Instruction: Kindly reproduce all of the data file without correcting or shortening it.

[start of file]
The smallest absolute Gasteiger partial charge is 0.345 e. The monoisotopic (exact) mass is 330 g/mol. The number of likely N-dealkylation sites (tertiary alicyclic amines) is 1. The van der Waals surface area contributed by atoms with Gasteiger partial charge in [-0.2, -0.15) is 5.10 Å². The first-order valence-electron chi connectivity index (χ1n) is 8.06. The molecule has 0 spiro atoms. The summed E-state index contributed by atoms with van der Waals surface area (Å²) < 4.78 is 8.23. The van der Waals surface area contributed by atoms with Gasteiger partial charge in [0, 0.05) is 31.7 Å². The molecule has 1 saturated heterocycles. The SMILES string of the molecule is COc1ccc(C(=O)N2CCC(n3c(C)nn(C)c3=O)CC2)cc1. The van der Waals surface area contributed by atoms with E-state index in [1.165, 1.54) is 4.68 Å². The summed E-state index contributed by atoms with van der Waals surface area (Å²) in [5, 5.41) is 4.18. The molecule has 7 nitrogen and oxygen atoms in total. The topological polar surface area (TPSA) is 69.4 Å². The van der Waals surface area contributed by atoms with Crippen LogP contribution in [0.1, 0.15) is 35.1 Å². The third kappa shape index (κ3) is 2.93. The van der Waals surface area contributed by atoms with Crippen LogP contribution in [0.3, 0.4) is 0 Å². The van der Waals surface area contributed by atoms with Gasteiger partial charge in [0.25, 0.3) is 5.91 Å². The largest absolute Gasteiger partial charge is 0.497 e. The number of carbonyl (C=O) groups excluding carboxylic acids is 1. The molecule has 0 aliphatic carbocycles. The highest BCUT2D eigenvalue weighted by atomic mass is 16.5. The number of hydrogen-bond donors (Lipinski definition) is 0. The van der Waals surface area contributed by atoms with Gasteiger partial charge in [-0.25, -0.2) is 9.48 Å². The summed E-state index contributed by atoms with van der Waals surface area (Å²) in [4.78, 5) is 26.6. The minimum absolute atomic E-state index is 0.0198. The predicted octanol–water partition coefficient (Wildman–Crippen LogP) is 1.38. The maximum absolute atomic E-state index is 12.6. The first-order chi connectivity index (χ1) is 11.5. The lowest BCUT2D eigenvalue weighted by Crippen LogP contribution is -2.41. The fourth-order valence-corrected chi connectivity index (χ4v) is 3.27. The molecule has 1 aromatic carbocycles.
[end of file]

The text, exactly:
The smallest absolute Gasteiger partial charge is 0.345 e. The monoisotopic (exact) mass is 330 g/mol. The number of likely N-dealkylation sites (tertiary alicyclic amines) is 1. The van der Waals surface area contributed by atoms with Gasteiger partial charge in [-0.2, -0.15) is 5.10 Å². The first-order valence-electron chi connectivity index (χ1n) is 8.06. The molecule has 0 spiro atoms. The summed E-state index contributed by atoms with van der Waals surface area (Å²) < 4.78 is 8.23. The van der Waals surface area contributed by atoms with Gasteiger partial charge in [0, 0.05) is 31.7 Å². The molecule has 1 saturated heterocycles. The SMILES string of the molecule is COc1ccc(C(=O)N2CCC(n3c(C)nn(C)c3=O)CC2)cc1. The van der Waals surface area contributed by atoms with E-state index in [1.165, 1.54) is 4.68 Å². The summed E-state index contributed by atoms with van der Waals surface area (Å²) in [5, 5.41) is 4.18. The molecule has 7 nitrogen and oxygen atoms in total. The topological polar surface area (TPSA) is 69.4 Å². The van der Waals surface area contributed by atoms with Crippen LogP contribution in [0.1, 0.15) is 35.1 Å². The third kappa shape index (κ3) is 2.93. The van der Waals surface area contributed by atoms with Crippen LogP contribution in [0.3, 0.4) is 0 Å². The van der Waals surface area contributed by atoms with Gasteiger partial charge in [0.25, 0.3) is 5.91 Å². The largest absolute Gasteiger partial charge is 0.497 e. The number of carbonyl (C=O) groups excluding carboxylic acids is 1. The molecule has 0 aliphatic carbocycles. The highest BCUT2D eigenvalue weighted by atomic mass is 16.5. The number of hydrogen-bond donors (Lipinski definition) is 0. The van der Waals surface area contributed by atoms with Gasteiger partial charge in [-0.25, -0.2) is 9.48 Å². The summed E-state index contributed by atoms with van der Waals surface area (Å²) in [4.78, 5) is 26.6. The minimum absolute atomic E-state index is 0.0198. The predicted octanol–water partition coefficient (Wildman–Crippen LogP) is 1.38. The maximum absolute atomic E-state index is 12.6. The first-order chi connectivity index (χ1) is 11.5. The lowest BCUT2D eigenvalue weighted by Crippen LogP contribution is -2.41. The fourth-order valence-corrected chi connectivity index (χ4v) is 3.27. The molecule has 1 aromatic carbocycles.